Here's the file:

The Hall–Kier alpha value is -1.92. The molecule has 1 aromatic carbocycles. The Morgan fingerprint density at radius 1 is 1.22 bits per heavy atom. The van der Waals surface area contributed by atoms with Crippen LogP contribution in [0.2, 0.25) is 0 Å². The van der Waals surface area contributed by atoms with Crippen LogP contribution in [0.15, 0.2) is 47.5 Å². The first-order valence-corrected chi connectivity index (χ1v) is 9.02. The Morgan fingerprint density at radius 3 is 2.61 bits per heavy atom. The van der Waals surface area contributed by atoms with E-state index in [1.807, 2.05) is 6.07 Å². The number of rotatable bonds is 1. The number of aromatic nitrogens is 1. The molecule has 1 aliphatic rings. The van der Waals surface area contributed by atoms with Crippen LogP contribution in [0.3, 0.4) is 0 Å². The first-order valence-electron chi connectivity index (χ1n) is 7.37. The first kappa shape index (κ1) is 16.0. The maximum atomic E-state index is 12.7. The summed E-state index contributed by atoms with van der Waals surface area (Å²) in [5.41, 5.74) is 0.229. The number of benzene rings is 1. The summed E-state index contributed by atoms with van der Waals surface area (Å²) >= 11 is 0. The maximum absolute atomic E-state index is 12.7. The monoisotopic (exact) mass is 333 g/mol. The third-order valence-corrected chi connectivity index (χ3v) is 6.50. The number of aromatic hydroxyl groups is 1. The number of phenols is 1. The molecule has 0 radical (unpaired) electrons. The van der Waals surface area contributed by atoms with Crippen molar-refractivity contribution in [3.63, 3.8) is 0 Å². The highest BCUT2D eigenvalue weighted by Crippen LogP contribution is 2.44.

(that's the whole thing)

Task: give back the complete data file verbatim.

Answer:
The Hall–Kier alpha value is -1.92. The molecule has 1 aromatic carbocycles. The Morgan fingerprint density at radius 1 is 1.22 bits per heavy atom. The van der Waals surface area contributed by atoms with Crippen LogP contribution in [0.2, 0.25) is 0 Å². The van der Waals surface area contributed by atoms with Crippen LogP contribution in [0.15, 0.2) is 47.5 Å². The first-order valence-corrected chi connectivity index (χ1v) is 9.02. The Morgan fingerprint density at radius 3 is 2.61 bits per heavy atom. The van der Waals surface area contributed by atoms with E-state index in [1.807, 2.05) is 6.07 Å². The number of rotatable bonds is 1. The number of aromatic nitrogens is 1. The molecule has 1 aliphatic rings. The van der Waals surface area contributed by atoms with Crippen LogP contribution in [0.3, 0.4) is 0 Å². The first-order valence-electron chi connectivity index (χ1n) is 7.37. The first kappa shape index (κ1) is 16.0. The maximum atomic E-state index is 12.7. The summed E-state index contributed by atoms with van der Waals surface area (Å²) in [5.41, 5.74) is 0.229. The number of benzene rings is 1. The summed E-state index contributed by atoms with van der Waals surface area (Å²) >= 11 is 0. The maximum absolute atomic E-state index is 12.7. The monoisotopic (exact) mass is 333 g/mol. The third-order valence-corrected chi connectivity index (χ3v) is 6.50. The number of aromatic hydroxyl groups is 1. The number of phenols is 1. The molecule has 0 radical (unpaired) electrons. The van der Waals surface area contributed by atoms with Crippen molar-refractivity contribution in [3.63, 3.8) is 0 Å². The highest BCUT2D eigenvalue weighted by Crippen LogP contribution is 2.44.